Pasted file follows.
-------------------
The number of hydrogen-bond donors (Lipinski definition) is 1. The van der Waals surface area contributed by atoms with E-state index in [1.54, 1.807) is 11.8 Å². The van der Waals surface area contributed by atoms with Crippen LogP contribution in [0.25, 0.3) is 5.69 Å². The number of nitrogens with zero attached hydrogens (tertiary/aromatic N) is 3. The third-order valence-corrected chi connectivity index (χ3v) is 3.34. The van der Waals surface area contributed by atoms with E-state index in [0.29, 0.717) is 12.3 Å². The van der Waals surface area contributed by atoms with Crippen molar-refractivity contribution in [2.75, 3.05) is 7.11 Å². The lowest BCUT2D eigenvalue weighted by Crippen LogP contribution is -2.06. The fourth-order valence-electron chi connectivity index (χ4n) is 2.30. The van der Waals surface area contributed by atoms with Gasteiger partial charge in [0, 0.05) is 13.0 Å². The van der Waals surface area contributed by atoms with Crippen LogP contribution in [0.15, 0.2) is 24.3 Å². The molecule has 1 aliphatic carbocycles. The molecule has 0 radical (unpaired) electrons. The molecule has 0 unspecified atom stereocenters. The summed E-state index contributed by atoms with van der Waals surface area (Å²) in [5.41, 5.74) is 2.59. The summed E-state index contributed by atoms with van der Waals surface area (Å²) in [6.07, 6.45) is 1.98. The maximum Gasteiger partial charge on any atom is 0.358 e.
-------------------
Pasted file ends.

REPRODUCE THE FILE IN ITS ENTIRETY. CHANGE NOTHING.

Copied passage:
The number of hydrogen-bond donors (Lipinski definition) is 1. The van der Waals surface area contributed by atoms with E-state index in [1.54, 1.807) is 11.8 Å². The van der Waals surface area contributed by atoms with Crippen LogP contribution in [0.25, 0.3) is 5.69 Å². The number of nitrogens with zero attached hydrogens (tertiary/aromatic N) is 3. The third-order valence-corrected chi connectivity index (χ3v) is 3.34. The van der Waals surface area contributed by atoms with E-state index in [0.29, 0.717) is 12.3 Å². The van der Waals surface area contributed by atoms with Crippen molar-refractivity contribution in [2.75, 3.05) is 7.11 Å². The lowest BCUT2D eigenvalue weighted by Crippen LogP contribution is -2.06. The fourth-order valence-electron chi connectivity index (χ4n) is 2.30. The van der Waals surface area contributed by atoms with Gasteiger partial charge in [0, 0.05) is 13.0 Å². The van der Waals surface area contributed by atoms with Crippen LogP contribution in [0.15, 0.2) is 24.3 Å². The molecule has 1 aliphatic carbocycles. The molecule has 0 radical (unpaired) electrons. The molecule has 0 unspecified atom stereocenters. The summed E-state index contributed by atoms with van der Waals surface area (Å²) in [5.41, 5.74) is 2.59. The summed E-state index contributed by atoms with van der Waals surface area (Å²) in [6.07, 6.45) is 1.98. The maximum Gasteiger partial charge on any atom is 0.358 e.